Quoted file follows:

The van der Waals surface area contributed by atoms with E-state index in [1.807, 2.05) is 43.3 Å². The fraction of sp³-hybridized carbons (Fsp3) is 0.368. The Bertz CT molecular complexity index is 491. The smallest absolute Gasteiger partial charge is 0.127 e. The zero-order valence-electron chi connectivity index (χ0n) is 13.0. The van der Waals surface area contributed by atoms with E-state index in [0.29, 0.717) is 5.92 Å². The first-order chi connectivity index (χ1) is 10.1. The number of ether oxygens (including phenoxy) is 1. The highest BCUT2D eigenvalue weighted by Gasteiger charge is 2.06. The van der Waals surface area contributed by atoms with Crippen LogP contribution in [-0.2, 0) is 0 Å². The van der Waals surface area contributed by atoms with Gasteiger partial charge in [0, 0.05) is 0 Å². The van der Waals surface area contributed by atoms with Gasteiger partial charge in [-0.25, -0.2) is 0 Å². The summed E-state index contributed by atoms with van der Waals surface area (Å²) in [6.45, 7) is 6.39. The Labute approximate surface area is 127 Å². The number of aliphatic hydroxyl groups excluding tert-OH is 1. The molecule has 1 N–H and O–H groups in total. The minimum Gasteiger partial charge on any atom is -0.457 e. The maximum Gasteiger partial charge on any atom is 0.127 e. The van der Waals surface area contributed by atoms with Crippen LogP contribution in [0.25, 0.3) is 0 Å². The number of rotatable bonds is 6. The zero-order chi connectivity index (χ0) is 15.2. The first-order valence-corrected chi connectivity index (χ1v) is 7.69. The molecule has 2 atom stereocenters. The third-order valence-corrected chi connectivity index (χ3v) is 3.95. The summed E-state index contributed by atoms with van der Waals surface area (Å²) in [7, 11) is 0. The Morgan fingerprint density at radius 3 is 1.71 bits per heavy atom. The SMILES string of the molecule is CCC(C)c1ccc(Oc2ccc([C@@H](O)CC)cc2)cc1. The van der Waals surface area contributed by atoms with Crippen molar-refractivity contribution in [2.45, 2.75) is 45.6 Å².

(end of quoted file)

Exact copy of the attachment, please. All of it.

The van der Waals surface area contributed by atoms with E-state index in [1.807, 2.05) is 43.3 Å². The fraction of sp³-hybridized carbons (Fsp3) is 0.368. The Bertz CT molecular complexity index is 491. The smallest absolute Gasteiger partial charge is 0.127 e. The zero-order valence-electron chi connectivity index (χ0n) is 13.0. The van der Waals surface area contributed by atoms with E-state index in [0.29, 0.717) is 5.92 Å². The first-order chi connectivity index (χ1) is 10.1. The number of ether oxygens (including phenoxy) is 1. The highest BCUT2D eigenvalue weighted by Gasteiger charge is 2.06. The van der Waals surface area contributed by atoms with Crippen LogP contribution in [-0.2, 0) is 0 Å². The van der Waals surface area contributed by atoms with Gasteiger partial charge in [0, 0.05) is 0 Å². The van der Waals surface area contributed by atoms with Gasteiger partial charge in [-0.25, -0.2) is 0 Å². The summed E-state index contributed by atoms with van der Waals surface area (Å²) in [6.45, 7) is 6.39. The Labute approximate surface area is 127 Å². The number of aliphatic hydroxyl groups excluding tert-OH is 1. The molecule has 1 N–H and O–H groups in total. The minimum Gasteiger partial charge on any atom is -0.457 e. The maximum Gasteiger partial charge on any atom is 0.127 e. The van der Waals surface area contributed by atoms with Crippen LogP contribution in [0.25, 0.3) is 0 Å². The number of rotatable bonds is 6. The zero-order chi connectivity index (χ0) is 15.2. The first-order valence-corrected chi connectivity index (χ1v) is 7.69. The molecule has 2 atom stereocenters. The third-order valence-corrected chi connectivity index (χ3v) is 3.95. The summed E-state index contributed by atoms with van der Waals surface area (Å²) in [7, 11) is 0. The Morgan fingerprint density at radius 3 is 1.71 bits per heavy atom. The SMILES string of the molecule is CCC(C)c1ccc(Oc2ccc([C@@H](O)CC)cc2)cc1. The van der Waals surface area contributed by atoms with Crippen molar-refractivity contribution in [2.45, 2.75) is 45.6 Å².